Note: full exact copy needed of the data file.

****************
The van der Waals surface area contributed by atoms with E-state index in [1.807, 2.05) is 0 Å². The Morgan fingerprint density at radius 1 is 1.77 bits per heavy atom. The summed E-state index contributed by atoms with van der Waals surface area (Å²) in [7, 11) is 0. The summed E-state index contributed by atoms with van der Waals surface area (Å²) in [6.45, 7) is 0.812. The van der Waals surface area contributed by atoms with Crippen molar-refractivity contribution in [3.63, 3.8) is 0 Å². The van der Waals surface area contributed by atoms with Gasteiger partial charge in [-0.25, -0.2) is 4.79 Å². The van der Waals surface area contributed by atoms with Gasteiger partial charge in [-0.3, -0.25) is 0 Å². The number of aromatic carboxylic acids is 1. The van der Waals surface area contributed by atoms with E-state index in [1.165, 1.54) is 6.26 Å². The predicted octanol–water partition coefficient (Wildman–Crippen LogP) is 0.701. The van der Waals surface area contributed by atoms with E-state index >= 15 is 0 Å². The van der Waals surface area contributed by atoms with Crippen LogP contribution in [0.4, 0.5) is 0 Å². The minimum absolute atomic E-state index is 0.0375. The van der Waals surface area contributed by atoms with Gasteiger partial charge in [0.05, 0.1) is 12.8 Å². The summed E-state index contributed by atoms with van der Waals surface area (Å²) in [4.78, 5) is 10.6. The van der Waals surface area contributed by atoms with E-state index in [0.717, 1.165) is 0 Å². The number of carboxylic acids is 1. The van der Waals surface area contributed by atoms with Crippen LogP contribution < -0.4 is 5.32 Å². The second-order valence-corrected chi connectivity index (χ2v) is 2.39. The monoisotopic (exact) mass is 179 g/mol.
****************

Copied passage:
The van der Waals surface area contributed by atoms with E-state index in [1.807, 2.05) is 0 Å². The Morgan fingerprint density at radius 1 is 1.77 bits per heavy atom. The summed E-state index contributed by atoms with van der Waals surface area (Å²) in [7, 11) is 0. The summed E-state index contributed by atoms with van der Waals surface area (Å²) in [6.45, 7) is 0.812. The van der Waals surface area contributed by atoms with Crippen molar-refractivity contribution in [3.63, 3.8) is 0 Å². The van der Waals surface area contributed by atoms with Gasteiger partial charge in [-0.25, -0.2) is 4.79 Å². The van der Waals surface area contributed by atoms with Gasteiger partial charge in [-0.3, -0.25) is 0 Å². The number of aromatic carboxylic acids is 1. The van der Waals surface area contributed by atoms with E-state index in [1.165, 1.54) is 6.26 Å². The predicted octanol–water partition coefficient (Wildman–Crippen LogP) is 0.701. The van der Waals surface area contributed by atoms with E-state index >= 15 is 0 Å². The van der Waals surface area contributed by atoms with Crippen LogP contribution in [0.4, 0.5) is 0 Å². The minimum absolute atomic E-state index is 0.0375. The van der Waals surface area contributed by atoms with Gasteiger partial charge in [0.05, 0.1) is 12.8 Å². The summed E-state index contributed by atoms with van der Waals surface area (Å²) in [4.78, 5) is 10.6. The van der Waals surface area contributed by atoms with E-state index in [0.717, 1.165) is 0 Å². The number of carboxylic acids is 1. The van der Waals surface area contributed by atoms with Crippen LogP contribution < -0.4 is 5.32 Å². The second-order valence-corrected chi connectivity index (χ2v) is 2.39. The monoisotopic (exact) mass is 179 g/mol.